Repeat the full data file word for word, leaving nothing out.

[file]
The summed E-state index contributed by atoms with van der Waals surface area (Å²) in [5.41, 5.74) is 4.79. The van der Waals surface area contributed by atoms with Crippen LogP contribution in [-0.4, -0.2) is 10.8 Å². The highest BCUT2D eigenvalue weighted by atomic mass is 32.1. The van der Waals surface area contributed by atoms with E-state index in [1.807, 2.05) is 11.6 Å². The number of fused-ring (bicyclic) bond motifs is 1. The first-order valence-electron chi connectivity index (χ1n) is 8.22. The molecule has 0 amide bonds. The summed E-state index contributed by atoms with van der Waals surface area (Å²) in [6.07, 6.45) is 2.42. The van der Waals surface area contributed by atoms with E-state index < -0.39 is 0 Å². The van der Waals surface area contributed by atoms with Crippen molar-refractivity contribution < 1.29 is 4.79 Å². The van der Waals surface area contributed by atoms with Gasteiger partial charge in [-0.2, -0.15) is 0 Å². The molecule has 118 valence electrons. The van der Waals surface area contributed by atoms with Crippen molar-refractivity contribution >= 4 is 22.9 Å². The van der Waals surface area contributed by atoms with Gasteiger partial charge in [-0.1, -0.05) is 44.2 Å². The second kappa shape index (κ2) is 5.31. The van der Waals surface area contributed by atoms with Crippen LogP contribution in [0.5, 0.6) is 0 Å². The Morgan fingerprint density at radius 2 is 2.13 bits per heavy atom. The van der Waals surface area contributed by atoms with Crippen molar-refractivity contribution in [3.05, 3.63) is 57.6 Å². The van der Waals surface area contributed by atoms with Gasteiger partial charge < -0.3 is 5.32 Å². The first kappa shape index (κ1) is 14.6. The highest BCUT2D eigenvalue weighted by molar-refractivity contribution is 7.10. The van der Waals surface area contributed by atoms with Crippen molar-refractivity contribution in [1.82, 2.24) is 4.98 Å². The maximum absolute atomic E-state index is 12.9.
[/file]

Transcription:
The summed E-state index contributed by atoms with van der Waals surface area (Å²) in [5.41, 5.74) is 4.79. The van der Waals surface area contributed by atoms with Crippen LogP contribution in [-0.4, -0.2) is 10.8 Å². The highest BCUT2D eigenvalue weighted by atomic mass is 32.1. The van der Waals surface area contributed by atoms with E-state index in [1.807, 2.05) is 11.6 Å². The number of fused-ring (bicyclic) bond motifs is 1. The first-order valence-electron chi connectivity index (χ1n) is 8.22. The molecule has 0 amide bonds. The summed E-state index contributed by atoms with van der Waals surface area (Å²) in [6.07, 6.45) is 2.42. The van der Waals surface area contributed by atoms with E-state index < -0.39 is 0 Å². The van der Waals surface area contributed by atoms with Crippen molar-refractivity contribution < 1.29 is 4.79 Å². The van der Waals surface area contributed by atoms with Gasteiger partial charge in [-0.2, -0.15) is 0 Å². The molecule has 118 valence electrons. The van der Waals surface area contributed by atoms with Crippen molar-refractivity contribution >= 4 is 22.9 Å². The van der Waals surface area contributed by atoms with Gasteiger partial charge in [-0.1, -0.05) is 44.2 Å². The second kappa shape index (κ2) is 5.31. The van der Waals surface area contributed by atoms with Crippen LogP contribution in [0.5, 0.6) is 0 Å². The Morgan fingerprint density at radius 2 is 2.13 bits per heavy atom. The van der Waals surface area contributed by atoms with Crippen molar-refractivity contribution in [3.05, 3.63) is 57.6 Å². The van der Waals surface area contributed by atoms with Gasteiger partial charge < -0.3 is 5.32 Å². The first kappa shape index (κ1) is 14.6. The highest BCUT2D eigenvalue weighted by molar-refractivity contribution is 7.10. The van der Waals surface area contributed by atoms with Crippen molar-refractivity contribution in [1.82, 2.24) is 4.98 Å². The maximum absolute atomic E-state index is 12.9.